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Astron. Astrophys. 322, 147-154 (1997)

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3. Propagated errors

Errors related to the atmospheric parameters depend heavily on the procedure used to calculate them. Torra et al. (1990) compared the atmospheric parameters obtained from photometry with the fundamental ones in order to evaluate the errors, which can be considered external errors. For Main Sequence A type stars they found a mean error of 270 K in [FORMULA], and 0.18 dex in [FORMULA]. In this section we take these last two values to study how these errors are propagated to the age and mass as a function of the position of the star in the HR diagram. The contribution to the final error of the uncertainties in metallicity was not considered in the present work since [FORMULA] -[Fe/H] relationship is defined only for stars later than A3 and the errors induced in the [Fe/H]-Z relationship remains somewhat uncertain (Strömgren, 1987).

In order to evaluate the effect of the uncertainties in effective temperature and surface gravities on the age and mass, we simulated a gaussian distribution of [FORMULA] points around the observed values (log  [FORMULA], [FORMULA]) of each star, adopting their corresponding individual errors as standard deviations. Applying our algorithm to these points we obtain a set of [FORMULA] ages and masses for each star; their dispersions are considered as the errors we finally assign to these variables. The dependence of these errors on the HR region where the star is placed is presented in Fig. 3. Errors in [FORMULA] have their maximum value near the ZAMS, where the age of stars is of the same order as its own error. The accuracy in the age determination drastically improves for stars slightly separated from the ZAMS. Except in the case of low temperatures, where the Main Sequence width is appreciably reduced, the most precise ages ([FORMULA] in age) are obtained around the position of the isochrone turnoff point; isochrones at these point are parallel to the [FORMULA] -axis, so the large error in [FORMULA] does not contribute significantly to the error in age. Another remarkable feature from Fig. 3 is that, as expected, the error in [FORMULA] increases when log  [FORMULA] decreases.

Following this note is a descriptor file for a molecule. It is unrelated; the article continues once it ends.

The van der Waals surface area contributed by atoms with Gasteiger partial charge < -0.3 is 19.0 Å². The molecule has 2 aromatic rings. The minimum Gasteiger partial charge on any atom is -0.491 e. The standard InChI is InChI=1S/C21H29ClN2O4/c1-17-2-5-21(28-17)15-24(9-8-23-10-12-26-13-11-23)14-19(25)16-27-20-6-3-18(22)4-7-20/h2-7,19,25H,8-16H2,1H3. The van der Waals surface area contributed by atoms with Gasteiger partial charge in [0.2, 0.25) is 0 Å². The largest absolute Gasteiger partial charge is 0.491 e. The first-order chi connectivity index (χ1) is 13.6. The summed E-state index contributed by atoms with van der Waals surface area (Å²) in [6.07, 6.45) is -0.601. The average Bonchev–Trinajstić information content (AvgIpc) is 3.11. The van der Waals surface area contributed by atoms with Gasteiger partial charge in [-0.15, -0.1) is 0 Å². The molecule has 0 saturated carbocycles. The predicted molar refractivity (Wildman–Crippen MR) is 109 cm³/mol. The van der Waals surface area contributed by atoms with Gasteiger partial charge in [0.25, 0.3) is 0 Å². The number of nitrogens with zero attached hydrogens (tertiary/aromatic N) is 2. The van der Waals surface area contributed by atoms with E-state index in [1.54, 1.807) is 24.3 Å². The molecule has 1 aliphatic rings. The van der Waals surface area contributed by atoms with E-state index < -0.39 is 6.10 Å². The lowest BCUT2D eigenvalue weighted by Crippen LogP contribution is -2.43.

[FIGURE] Fig. 3. Error in [FORMULA] and relative error in M along a line of constant effective temperature log  [FORMULA]  = 3.8 (solid line), 4.0 (dotted line) and 4.2 dex (long dashed line). The horizontal dashed line in the upper graphic indicates an error in age of 100 % (SSMM models)

The fact that the real evolutionary phase of a star located in the Overlap Region is not known represents an additional uncertainty contributing to the final error for stars placed in this region. Thus, an estimation of this error ([FORMULA]) has been computed as:

[EQUATION]

where [FORMULA] is the dispersion of the three possible star ages ([FORMULA]) around the adopted value (see Sect. 2.1). The new error is easily seen in Fig. 3 as a discontinuity at the end of the Main Sequence.

The variation of the relative error in mass (Fig. 3) is much smaller than for [FORMULA] (less than [FORMULA]  15%), basically due to the fact that errors in mass depend heavily on the slope of the evolutionary tracks in a [FORMULA]   [FORMULA] - [FORMULA] diagram, and this slope does not change much in the Main Sequence and subsequent phases. As in the case of ages, [FORMULA] /M in the Overlap Region has been calculated with an expression analogous to (2) in order to consider the phase uncertainty.

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© European Southern Observatory (ESO) 1997

Online publication: June 30, 1998
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